There are three ways your property passes to another person in the event of your death. I use the analogy that your property will travel along one of three roads from you to some other person.
The first road is what I refer to as the Road of Law. This law, called intestate succession, applies when a person dies without leaving a will naming a beneficiary to the property. In essence, the law fills the legal void created by the deceased. Under the law, the property passes to a person’s closest heir, typically his or her spouse. If the deceased had children of his or her own, the property is divided between the spouse and the biological children.
The second road potentially taken is the Road of Probate. This law, known as testate succession, is in effect when a person has directed — by his or her will — the person(s) who are to inherit property as part of the estate, which often becomes part of probate. Probate is the process whereby the court oversees the passing of one’s property according to the provisions of a will. In the case of inconsistencies, the Road of Probate presides over the Road of the Law.
The third road is the Road of the Will Substitute. Property traveling this road passes to one or more persons via certain will legal documents which are not wills, but nevertheless are recognized by the law as directing who receives property at death. It is important to take into consideration whether one’s property is subject to a will substitute, since the will substitute takes precedent when it is inconsistent with either a person’s will or the law. These will substitutes take one of three forms.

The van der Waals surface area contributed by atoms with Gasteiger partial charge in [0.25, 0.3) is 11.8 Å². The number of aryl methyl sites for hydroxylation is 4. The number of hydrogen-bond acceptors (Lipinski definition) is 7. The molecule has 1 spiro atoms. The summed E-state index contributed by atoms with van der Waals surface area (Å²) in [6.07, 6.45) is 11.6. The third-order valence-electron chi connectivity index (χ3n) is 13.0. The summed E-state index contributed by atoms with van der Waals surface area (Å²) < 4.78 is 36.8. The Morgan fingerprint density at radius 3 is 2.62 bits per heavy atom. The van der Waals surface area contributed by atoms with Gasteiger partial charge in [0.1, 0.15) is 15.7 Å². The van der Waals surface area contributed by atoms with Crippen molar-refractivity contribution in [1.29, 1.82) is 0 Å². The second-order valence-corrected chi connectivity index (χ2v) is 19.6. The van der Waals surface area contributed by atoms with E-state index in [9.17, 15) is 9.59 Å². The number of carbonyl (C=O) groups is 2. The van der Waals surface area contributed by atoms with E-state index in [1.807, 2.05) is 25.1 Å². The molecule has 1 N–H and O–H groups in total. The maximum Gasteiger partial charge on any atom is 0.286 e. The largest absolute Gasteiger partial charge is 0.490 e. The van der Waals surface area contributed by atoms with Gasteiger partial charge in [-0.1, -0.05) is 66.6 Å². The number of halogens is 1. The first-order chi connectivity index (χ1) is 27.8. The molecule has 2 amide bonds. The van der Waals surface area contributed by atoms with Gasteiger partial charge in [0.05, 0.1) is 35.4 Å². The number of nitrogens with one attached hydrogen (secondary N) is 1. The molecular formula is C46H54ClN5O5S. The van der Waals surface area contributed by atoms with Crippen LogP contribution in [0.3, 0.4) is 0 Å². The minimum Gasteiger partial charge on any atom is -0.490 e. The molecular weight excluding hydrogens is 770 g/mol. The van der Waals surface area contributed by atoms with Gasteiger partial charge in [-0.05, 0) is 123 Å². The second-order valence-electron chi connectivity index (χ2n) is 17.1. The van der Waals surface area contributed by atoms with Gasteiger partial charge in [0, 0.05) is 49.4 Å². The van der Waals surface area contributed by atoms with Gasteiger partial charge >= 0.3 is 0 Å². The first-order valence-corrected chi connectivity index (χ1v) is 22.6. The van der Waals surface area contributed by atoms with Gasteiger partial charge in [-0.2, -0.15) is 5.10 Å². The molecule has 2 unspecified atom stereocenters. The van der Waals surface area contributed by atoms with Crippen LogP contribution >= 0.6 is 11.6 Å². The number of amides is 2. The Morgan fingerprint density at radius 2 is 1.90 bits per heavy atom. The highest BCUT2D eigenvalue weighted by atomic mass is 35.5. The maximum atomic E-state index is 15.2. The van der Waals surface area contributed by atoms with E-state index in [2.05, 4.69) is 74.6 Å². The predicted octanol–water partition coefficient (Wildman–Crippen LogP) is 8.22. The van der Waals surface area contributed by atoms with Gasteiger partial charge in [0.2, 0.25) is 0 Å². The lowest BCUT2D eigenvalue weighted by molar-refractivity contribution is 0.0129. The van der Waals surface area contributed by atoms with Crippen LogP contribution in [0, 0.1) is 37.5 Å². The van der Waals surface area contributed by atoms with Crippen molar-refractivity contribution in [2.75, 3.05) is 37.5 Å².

The first will substitutes are deeds. The deed essentially controls who the owner of the real estate will be following an owner’s death. A deed to real estate can have more than one person as the owner with rights of survivorship. When one such owner of the real estate dies, the survivor owns the property. Similarly, a deed to real estate can be titled to direct to whom the property shall pass such as a “transfer on death” provision or a “remainder interest” following a life estate in property.
The second will substitutes are financial contracts. Such contracts include bank accounts, brokerage accounts, IRA and other retirement accounts, annuities and life insurance contracts. Like deeds, these contracts have the ability to name joint owners with rights of survivorship, or pay or transfer provisions directing to whom the property shall pass upon death.
The third documents are trusts. Through a trust, a person can direct who inherits property in the same manner as he or she could do in a will. The main difference between a trust and will is the trust does not require court oversight concerning the disposition of the property, as is typically the case where property passes via a will.